Grandma’s Homemade Vegetable Soup- Making soup from scratch is one of the first things a person should learn how to do when first learning to cook. In this post, I will show you how to make a comforting homemade vegetable soup recipe that is a great way to use up your garden bounty, and get more veggies in your diet!
Grandma’s Homemade Vegetable Soup
This recipe right here is the most important one on this blog, because this soup is where it all started. My love of scratch cooking and fresh produce can be traced back to this very dish. As far as this blog is concerned, this soup started it all.
This soup is very special to me. It was the very first thing I learned how to make as a child! My Grandmother taught me how to make this, and I have been making it often throughout my life.
You could say that this is my childhood in a bowl. My grandma was a very special person in my life, and I learned so much from her! She grew up on a farm and always had a big garden, and most of the vegetables we put in this soup when we made it together came from her garden, often freshly picked.
As is often the case, this recipe did not start off as a recipe, it was done by feel, and by eyeballing a lot of things. As I got older, I cooked it enough on my own that I was able to formulate measurements to make it into an actual recipe.
Why You’ll Love This Soup
If you love vegetables, then my Grandmother’s vegetable soup recipe is for you! If you garden, have a CSA share, shop at the Farmers Market or honesty stand, or you just love hanging out in the produce section of your local grocery store, then you are going to like this a lot.
This is an easy soup to make, and you’ll find it is substantial enough on its own and it does not need the addition of meat.
My Grandma’s soup is one of those old soup recipes that doesn’t pretend to be something it’s not. This is simple, homemade goodness at its most basic.
This also reheats well, and tastes even better the next day, and it is great for meal prep too.
Ingredients For Grandma’s Homemade Vegetable Soup
You won’t find anything exotic in this recipe. My Grandma grew up on a farm in rural Tennessee during the Great Depression. She was a lot more practical than fancy, and this country vegetable soup recipe is definitely practical, making use of a lot of garden veggies.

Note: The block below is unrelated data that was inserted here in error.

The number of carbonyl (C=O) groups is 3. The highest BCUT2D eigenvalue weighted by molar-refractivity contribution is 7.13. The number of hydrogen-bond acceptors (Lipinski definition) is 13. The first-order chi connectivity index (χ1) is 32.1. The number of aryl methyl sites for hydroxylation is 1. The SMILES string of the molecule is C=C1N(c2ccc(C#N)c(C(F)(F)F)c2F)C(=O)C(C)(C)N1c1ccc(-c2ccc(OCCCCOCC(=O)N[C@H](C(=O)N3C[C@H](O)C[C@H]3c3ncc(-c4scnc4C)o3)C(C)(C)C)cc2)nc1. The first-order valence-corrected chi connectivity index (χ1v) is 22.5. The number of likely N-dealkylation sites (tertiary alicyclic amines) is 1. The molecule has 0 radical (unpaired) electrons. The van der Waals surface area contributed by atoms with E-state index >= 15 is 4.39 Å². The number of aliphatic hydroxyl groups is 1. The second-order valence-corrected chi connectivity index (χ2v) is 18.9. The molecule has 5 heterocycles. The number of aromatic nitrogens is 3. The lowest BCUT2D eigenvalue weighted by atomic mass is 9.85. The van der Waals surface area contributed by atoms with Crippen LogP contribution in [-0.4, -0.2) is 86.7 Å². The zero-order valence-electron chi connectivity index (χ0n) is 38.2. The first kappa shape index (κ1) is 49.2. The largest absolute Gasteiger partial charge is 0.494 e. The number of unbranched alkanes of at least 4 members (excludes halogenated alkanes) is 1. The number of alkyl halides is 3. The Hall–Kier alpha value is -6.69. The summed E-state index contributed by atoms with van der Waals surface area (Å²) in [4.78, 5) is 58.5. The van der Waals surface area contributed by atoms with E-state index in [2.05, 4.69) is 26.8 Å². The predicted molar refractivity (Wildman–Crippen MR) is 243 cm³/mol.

Olive Oil- I used olive oil here, but avocado or sunflower seed oil would work just as well.
Carrots- I like to peel them first, but if you are short on time you can skip this step.
Celery- What is soup without celery?
Onion- Plain old yellow onion is fine here.
Bell Pepper- I typically use green, but if you have another color feel free to use it.
Corn- I like it cut fresh off the cob, but you can use frozen here if you can’t find fresh. This post may be the only time you’ll ever see me saying to use frozen veggies haha!
Okra- My Grandma was a Southerner, so as you can well imagine okra would have to be included. Again, use frozen if fresh is unavailable.
Tomatoes- I use fresh tomatoes in this soup (my Grandma used canned). If you need to use canned tomatoes that’s ok!
Potatoes- Red or Yukon Gold are best here. They both hold up well to the cooking process. Don’t peel your potatoes! Flavor, flavor, flavor!
Green Cabbage- Definitely use green instead of purple. The Purple cabbage will turn the soup a strange color.
Salt and Pepper- You don’t need as much of these as you would think. All these veggies have so much flavor on their own.
Dried Parsley- As much as I love fresh herbs, this is one of the few times you’ll see me using dried herbs. The dried parsley stands up better to cooking.
Water- You don’t need to use vegetable stock. The veggies will release flavor into the water, making a flavorful broth.
How To Make Homemade Vegetable Soup
This is an easy recipe. The hardest part is chopping the veggies, which you could even do a day or so ahead of time and store them in the refrigerator until you’re ready to cook.
- Roast the tomatoes.
- While the tomatoes are roasting, chop the rest of the vegetables.
- Add the potatoes, carrots, bell pepper, onion, and celery to a stock pot with a little oil.
- Add some salt and saute.
- Next, add the corn and cabbage along with salt.
- Remove the tomatoes from the oven and chop.
- Put the okra and tomatoes in the pot with salt and pepper and dried parsley.
- Add water and bring to a boil.
- Turn down the heat and simmer until the veggies are tender.
How To Chop Vegetables For Soup
This is pretty easy! Here are a few tips and things to keep in mind:
- Slice the roma tomatoes lengthwise into thirds or if they are large, into fourths.
- Cut the fresh corn kernels off the cob.
- Try to cut the different veggies into similar size pieces so that they all cook evenly. I try to keep my veggie pieces around ½ to ¾ inch in size.
- You do not need to chop your vegetables in any particular order except for the tomatoes. You want to do those first so they can roast while you chop the rest.
How To Season Vegetable Soup
The seasoning here is simple: salt, pepper, and dried parsley. The vegetables really are the star here, and you can taste them all!
I like to season this in layers, adding salt with each addition of the vegetables. You get a really nice flavor that way.
How Can I Get More Flavor In My Vegetable Soup?
One modification I have made to this recipe is that I don’t use canned tomatoes the way my Grandma did. I use oven roasted tomatoes.
While this might seem like more work, it’s really not. The tomatoes roast while you chop the rest of the veggies. All you do is pull them out of the oven and add them when they are ready!